- In your experience, which of the following three are most common in relationships: 1) speaking the truth in love, 2) attempting to show love by downplaying the truth; or 3) speaking the truth with no concern about showing love in the process? Do you think most people find it easier to do option 2 or 3 rather than to consistently practice option 1 and why?
- Where can you simply be yourself and experience people speaking the truth in love as a part of personal growth?
- The book of Revelation ends with a vivid account of the renewal of all things. Read Revelations 21:1-22:5.
- List all of the key descriptions or images of the renewed earth found in this passage. Remembering that these are prophetic images or pictures, what key insights about the future can we glean from these images?
- What encourages you most in this vision?
- What questions or concerns does this vision raise?
- One of the key questions of the first Christ-followers was about the role of the resurrection in their experience of life after death. Read 1 Corinthians 15:35-58.
- List the key insights we discover about Paul’s teaching on the resurrection?
- What parallels do you see between Paul’s understanding of the resurrection of people and the accounts of Jesus’ resurrection in Luke 24:1-53 and John 20:19-21:14?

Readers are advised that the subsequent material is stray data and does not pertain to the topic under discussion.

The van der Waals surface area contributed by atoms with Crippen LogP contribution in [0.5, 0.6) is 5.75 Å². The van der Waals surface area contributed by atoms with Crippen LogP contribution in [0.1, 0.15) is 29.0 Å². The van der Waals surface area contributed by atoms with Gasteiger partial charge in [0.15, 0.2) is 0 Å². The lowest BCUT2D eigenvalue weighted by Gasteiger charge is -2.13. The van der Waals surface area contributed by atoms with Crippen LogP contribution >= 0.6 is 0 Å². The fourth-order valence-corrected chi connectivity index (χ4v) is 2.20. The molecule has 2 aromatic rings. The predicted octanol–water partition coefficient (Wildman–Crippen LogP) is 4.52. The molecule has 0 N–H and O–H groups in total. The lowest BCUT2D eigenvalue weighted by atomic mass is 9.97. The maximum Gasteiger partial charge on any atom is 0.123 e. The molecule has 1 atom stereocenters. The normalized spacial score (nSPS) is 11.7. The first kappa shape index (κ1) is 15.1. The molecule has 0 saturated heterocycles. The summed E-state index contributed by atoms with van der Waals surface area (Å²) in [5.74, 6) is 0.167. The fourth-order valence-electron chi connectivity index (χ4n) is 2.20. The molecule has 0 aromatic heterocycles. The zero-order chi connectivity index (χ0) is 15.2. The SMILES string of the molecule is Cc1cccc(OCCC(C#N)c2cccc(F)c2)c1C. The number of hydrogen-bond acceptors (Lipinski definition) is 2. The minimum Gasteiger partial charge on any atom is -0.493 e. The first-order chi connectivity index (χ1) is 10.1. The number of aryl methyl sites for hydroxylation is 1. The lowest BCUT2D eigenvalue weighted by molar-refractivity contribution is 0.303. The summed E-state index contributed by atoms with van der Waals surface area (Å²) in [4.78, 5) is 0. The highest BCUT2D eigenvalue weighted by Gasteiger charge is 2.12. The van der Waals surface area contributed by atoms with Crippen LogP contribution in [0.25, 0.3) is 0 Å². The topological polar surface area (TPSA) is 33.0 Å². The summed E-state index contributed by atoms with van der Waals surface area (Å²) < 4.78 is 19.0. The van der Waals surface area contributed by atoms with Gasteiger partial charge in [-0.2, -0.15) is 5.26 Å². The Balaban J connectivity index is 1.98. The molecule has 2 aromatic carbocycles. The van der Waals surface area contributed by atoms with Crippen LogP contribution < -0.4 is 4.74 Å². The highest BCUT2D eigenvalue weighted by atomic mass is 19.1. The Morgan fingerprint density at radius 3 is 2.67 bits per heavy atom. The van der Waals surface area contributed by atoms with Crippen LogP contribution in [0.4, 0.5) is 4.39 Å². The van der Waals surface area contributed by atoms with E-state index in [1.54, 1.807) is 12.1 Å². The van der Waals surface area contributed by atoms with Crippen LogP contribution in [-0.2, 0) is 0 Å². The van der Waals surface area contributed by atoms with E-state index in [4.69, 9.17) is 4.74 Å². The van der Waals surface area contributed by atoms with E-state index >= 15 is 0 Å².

- If a person embraces the teaching on the resurrection, how would that impact their perspective on death and life after death?
- In Israel, they as a nation looked forward to the day when the world would be renewed under the Rescuer. Read through Isaiah 65:17-15.
- List the qualities of the new world that are captured in this prophetic vision. How are these similar and dissimilar to the vision in Revelations?
- What similarities are there between the accounts of the garden in Genesis 1:27-2:25, Isaiah 65:17-15 and Revelations 21:1-22:5?
- How would you describe God’s perfect world based on these passages to someone else?
- What would excite you most about living in a world like this?
- We find within two of the prophetic writings of Israel, accounts that seem to have a double meaning. There is an immediate context and yet there also seems to be an allusion to the history of the fallen angel called Satan. Read these accounts found in Isaiah 14:12-14 and Ezekiel 28:12-19.
- What evidence do you see in these passages that the writers may also have been speaking about Satan?
- What key insights to do you glean about this fallen angel from these texts?
- Read Jesus’ statement in Luke 10:18.
- What would one of Jesus’ listeners have concluded about Jesus based just on this statement?
- What does this statement suggest about Jesus?
- Paul the irreligious revolutionary made a number of statements about the spiritual forces in the unseen realm. He at times would call them the rulers of this age or the principalities and powers of heaven. Read 1 Corinthians 2:8 and Colossians 2:13-15.
- Based on these texts, what was Paul’s perspective on what Jesus accomplished in his death on the cross, particularly as it relates to Satan and the fallen angels who are loyal to Satan?
- Revelation 12 is entire chapter devoted to the story of Satan. It is a passage rich in symbolism as it tells in brief the history of Satan or this one called the dragon.
- What do key points about Satan can the reader take from this passage?
- What points in this passage align with the other passages we have looked at in this study?